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Project risk matrix


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September 24, 2014 by DAVID BOWCOTT

Everybody has a risk matrix these days. Often every major stakeholder in a project will develop their own risk matrix in order to identify, quantify and treat risks. This tool is very helpful, as it ensures proper due diligence around project risk is performed and, once mapped to risk treatment solutions, can be used as a checklist to ensure contractual terms, risk controls, best practices and risk finance solutions are put in place.

So what does a risk matrix typically look like? Often it is an Excel spreadsheet that contains the following columns:

  1. Risk – A brief description of the risk in question.
  2. Risk Rating – A section whereby each risk is quantified. Often you will see a column for probability rating, severity rating and some form of combined rating (derived from a mathematical formula involving the probability and severity rating). Once the ratings are completed the user can sort the combined rating column from largest to smallest in order to rank the project risks.
  3. Risk Allocation – Who is currently carrying this risk via current contract forms?
  4. Risk Treatments – Sometimes only carried out for major risks, but sometimes done for all risks on the matrix. The risk treatments are solutions that are going to be used to manage each risk. Often the risk treatments will be broken into two categories – i) Risk Control Solutions and ii) Risk Finance Solutions. Risk controls are contractual allocations, contractual warranties, best practices, etc., used to manage the risk. Risk Finance represents various forms of security to generate funding (or response) when the risk manifests. Things like insurance, performance security, letters of credit and cash reserves.
  5. Residual Risk Ranking – It is one thing to quantify risk, but the purpose of the risk matrix is to identify, quantify and treat each risk. Once treated, the risk rating should decrease, and thus it is a good idea to have a residual risk ranking.

There are other categories that can make your risk matrix more robust, but those are the key components.

These risk matrices are effective tools to manage risk, however, they become truly powerful when developed collectively by all major project stakeholders. Having a risk matrix is good, having a risk matrix where all stakeholders agree on major risks, allocations and treatments of those risks, is better! Removing the silos in which each stakeholder identifies, quantifies and treats risk is the most effective way for your project to achieve a successful outcome.

So who are these major stakeholders? The following represent key stakeholders that should participate in the development and execution of a shared risk matrix (bearing in mind this is the construction phase of the asset):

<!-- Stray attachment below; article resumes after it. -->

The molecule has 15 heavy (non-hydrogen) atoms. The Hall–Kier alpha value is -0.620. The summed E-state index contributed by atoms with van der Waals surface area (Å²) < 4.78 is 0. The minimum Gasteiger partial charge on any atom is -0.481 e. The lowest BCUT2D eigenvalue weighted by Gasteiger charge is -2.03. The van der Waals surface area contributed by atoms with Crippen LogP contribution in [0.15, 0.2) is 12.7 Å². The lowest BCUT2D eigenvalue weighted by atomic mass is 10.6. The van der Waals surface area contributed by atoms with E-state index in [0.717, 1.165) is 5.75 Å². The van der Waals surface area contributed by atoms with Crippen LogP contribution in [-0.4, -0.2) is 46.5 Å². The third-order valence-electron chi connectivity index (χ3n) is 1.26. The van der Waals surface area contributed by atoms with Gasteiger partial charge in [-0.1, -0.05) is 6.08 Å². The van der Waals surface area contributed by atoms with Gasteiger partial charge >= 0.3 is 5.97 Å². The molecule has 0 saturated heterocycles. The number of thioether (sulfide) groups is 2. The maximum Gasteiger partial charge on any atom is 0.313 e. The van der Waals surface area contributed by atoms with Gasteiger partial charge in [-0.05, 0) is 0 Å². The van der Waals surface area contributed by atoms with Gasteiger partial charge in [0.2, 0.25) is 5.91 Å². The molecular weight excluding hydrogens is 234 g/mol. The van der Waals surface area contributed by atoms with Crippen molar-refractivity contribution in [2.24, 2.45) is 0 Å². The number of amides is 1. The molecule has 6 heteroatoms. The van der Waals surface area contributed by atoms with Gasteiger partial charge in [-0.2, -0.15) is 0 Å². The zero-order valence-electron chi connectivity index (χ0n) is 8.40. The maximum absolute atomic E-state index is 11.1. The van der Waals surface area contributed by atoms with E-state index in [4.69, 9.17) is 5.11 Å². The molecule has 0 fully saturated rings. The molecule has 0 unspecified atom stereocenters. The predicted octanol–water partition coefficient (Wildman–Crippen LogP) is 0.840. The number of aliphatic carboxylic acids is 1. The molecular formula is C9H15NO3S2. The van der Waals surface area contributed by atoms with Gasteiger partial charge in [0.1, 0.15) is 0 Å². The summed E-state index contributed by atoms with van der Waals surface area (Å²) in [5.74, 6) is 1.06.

• Owner
  • Lender (depending on the degree of financing)
  • Design firm
  • General contractor
  • Major subcontractors
  • Consultants to each major stakeholder, and the insurance/risk advisor

OK, I promise you that I’m not being self-serving by giving the insurance/risk advisor its own chair at the table. Consider that a good insurance and/or risk advisor can bring the following key solutions to the table:

  1. Data – Some insurance/risk advisors have access to significant claims data that can validate the risk identification and quantification process. They have the ability, if used properly, to provide true quantitative analysis of your risks.
  2. Risk Controls – In order to place all the covers associated with a construction project, a good insurance/risk advisor needs to be very knowledgeable when it comes to risk controls, or best practices, associated with preventing and mitigating various risks. This library of risk control solutions should be applied to your project.
  3. Risk Finance – The top insurance/risk advisors do not exclusively trade in insurance solutions. The top players are integrating insurance solutions with solutions from the banking sector and the capital markets to create the deepest toolbox of risk finance solutions. Don’t treat insurance like a checkbox product, as there are several new technologies that are more liquid and integrated in their design, and these solutions can provide your project greater certainty for success.
  4. Risk Communication – A select few insurance/risk advisors actually help their clients communicate risk management strategies to other key stakeholders of the project. Through this transparent communications process, those key stakeholders can often release their best terms (i.e. project debt terms).

In closing, you should definitely learn more about risk matrices and how to create a unified risk matrix including all key stakeholders. And finally, involve key stakeholders that may provide your project solutions beyond their perceived traditional role.


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